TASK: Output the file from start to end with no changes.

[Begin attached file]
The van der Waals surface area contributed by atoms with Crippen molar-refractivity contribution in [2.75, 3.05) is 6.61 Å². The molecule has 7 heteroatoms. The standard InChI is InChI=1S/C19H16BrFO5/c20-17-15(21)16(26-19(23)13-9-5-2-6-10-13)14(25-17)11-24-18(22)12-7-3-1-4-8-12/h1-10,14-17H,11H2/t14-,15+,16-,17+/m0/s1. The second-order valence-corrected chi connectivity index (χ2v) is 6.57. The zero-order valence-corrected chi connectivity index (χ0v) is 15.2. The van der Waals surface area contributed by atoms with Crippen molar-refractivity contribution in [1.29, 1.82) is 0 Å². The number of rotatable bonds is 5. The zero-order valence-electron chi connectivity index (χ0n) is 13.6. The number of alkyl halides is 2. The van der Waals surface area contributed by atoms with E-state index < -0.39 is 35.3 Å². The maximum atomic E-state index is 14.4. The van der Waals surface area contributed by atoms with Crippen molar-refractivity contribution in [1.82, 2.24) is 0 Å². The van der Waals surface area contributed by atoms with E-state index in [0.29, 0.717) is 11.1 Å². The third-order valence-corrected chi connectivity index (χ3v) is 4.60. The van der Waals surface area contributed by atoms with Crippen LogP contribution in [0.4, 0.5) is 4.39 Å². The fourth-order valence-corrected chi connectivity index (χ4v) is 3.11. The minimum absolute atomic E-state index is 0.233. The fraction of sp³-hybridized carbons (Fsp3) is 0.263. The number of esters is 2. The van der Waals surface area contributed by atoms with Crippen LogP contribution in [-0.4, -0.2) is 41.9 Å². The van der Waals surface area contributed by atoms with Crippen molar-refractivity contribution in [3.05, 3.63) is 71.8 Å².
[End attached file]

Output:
The van der Waals surface area contributed by atoms with Crippen molar-refractivity contribution in [2.75, 3.05) is 6.61 Å². The molecule has 7 heteroatoms. The standard InChI is InChI=1S/C19H16BrFO5/c20-17-15(21)16(26-19(23)13-9-5-2-6-10-13)14(25-17)11-24-18(22)12-7-3-1-4-8-12/h1-10,14-17H,11H2/t14-,15+,16-,17+/m0/s1. The second-order valence-corrected chi connectivity index (χ2v) is 6.57. The zero-order valence-corrected chi connectivity index (χ0v) is 15.2. The van der Waals surface area contributed by atoms with Crippen molar-refractivity contribution in [1.29, 1.82) is 0 Å². The number of rotatable bonds is 5. The zero-order valence-electron chi connectivity index (χ0n) is 13.6. The number of alkyl halides is 2. The van der Waals surface area contributed by atoms with E-state index < -0.39 is 35.3 Å². The maximum atomic E-state index is 14.4. The van der Waals surface area contributed by atoms with Crippen molar-refractivity contribution in [1.82, 2.24) is 0 Å². The van der Waals surface area contributed by atoms with E-state index in [0.29, 0.717) is 11.1 Å². The third-order valence-corrected chi connectivity index (χ3v) is 4.60. The van der Waals surface area contributed by atoms with Crippen LogP contribution in [0.4, 0.5) is 4.39 Å². The fourth-order valence-corrected chi connectivity index (χ4v) is 3.11. The minimum absolute atomic E-state index is 0.233. The fraction of sp³-hybridized carbons (Fsp3) is 0.263. The number of esters is 2. The van der Waals surface area contributed by atoms with Crippen LogP contribution in [-0.4, -0.2) is 41.9 Å². The van der Waals surface area contributed by atoms with Crippen molar-refractivity contribution in [3.05, 3.63) is 71.8 Å².